The BBC’s Tim Muffett was filming a different story with the London Ambulance Service when they were called to help treat the injured
He said: “The injuries to the casualties that our colleagues have spoken about are consistent with that.

“We’ve manage to stabilise the situation inside the theatre, we’re working closely with colleagues at Westminster City Council, their building surveyors.

“The scene has now been sterilized, nobody is going in there and investigations have started.”

The theatre had been almost full with 720 people watching the performance. Of the 76 injured, 58 were taken to four London hospitals but there were no life-threatening injuries.

Woman bandaged at Apollo Theatre after ceiling collapse
Witnesses said police and emergency crews were at the scene within minutes
Fire brigade aerial ladder at theatre
Firecrews used an aerial ladder platform to inspect the theatre roof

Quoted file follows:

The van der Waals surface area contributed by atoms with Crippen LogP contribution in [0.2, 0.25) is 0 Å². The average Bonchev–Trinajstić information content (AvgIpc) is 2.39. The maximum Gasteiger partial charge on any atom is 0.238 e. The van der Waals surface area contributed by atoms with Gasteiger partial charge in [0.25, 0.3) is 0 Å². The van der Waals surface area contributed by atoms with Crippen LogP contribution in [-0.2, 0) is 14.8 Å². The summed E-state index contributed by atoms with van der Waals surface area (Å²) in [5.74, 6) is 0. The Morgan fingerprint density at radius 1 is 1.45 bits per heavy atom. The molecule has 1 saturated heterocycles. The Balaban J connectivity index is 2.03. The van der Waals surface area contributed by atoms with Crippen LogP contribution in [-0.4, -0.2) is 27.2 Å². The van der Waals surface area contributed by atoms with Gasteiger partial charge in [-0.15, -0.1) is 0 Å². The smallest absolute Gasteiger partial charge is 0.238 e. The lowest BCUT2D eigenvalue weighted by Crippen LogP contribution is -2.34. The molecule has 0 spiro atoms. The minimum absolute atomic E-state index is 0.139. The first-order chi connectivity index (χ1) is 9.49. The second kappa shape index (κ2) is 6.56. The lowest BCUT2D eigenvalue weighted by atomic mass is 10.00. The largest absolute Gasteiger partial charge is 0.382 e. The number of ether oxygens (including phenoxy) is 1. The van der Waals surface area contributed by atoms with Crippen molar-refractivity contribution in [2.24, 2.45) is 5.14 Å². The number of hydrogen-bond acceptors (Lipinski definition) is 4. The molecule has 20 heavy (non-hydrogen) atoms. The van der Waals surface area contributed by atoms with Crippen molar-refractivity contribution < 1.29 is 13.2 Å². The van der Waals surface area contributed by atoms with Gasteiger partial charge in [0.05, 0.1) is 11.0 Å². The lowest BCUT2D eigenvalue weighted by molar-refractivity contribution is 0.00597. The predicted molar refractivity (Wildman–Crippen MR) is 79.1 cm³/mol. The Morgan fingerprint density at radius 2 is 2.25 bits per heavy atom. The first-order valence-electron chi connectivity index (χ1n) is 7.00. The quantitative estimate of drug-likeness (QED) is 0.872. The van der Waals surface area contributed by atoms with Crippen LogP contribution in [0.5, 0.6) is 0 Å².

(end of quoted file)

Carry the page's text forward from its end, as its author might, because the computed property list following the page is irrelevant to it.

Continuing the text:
Inside Apollo Theatre after collapse
The theatre had been almost full with 720 people watching the performance
Theatre-goers left the venue in Shaftesbury Avenue covered in debris after the collapse at about 20:15 GMT on Thursday.

Chris Edwards’ son and daughter-in-law were injured and remained in hospital.

Mr Edwards said: “I was in seat F3 with my family all around me when part of the roof fell in right on top of us.

“I first heard cracking, then looked up to see a big part of the roof coming down. It was horrific.

“Larger pieces hit my younger son and he’s still in hospital with a broken collar bone and suspected damage to his spine.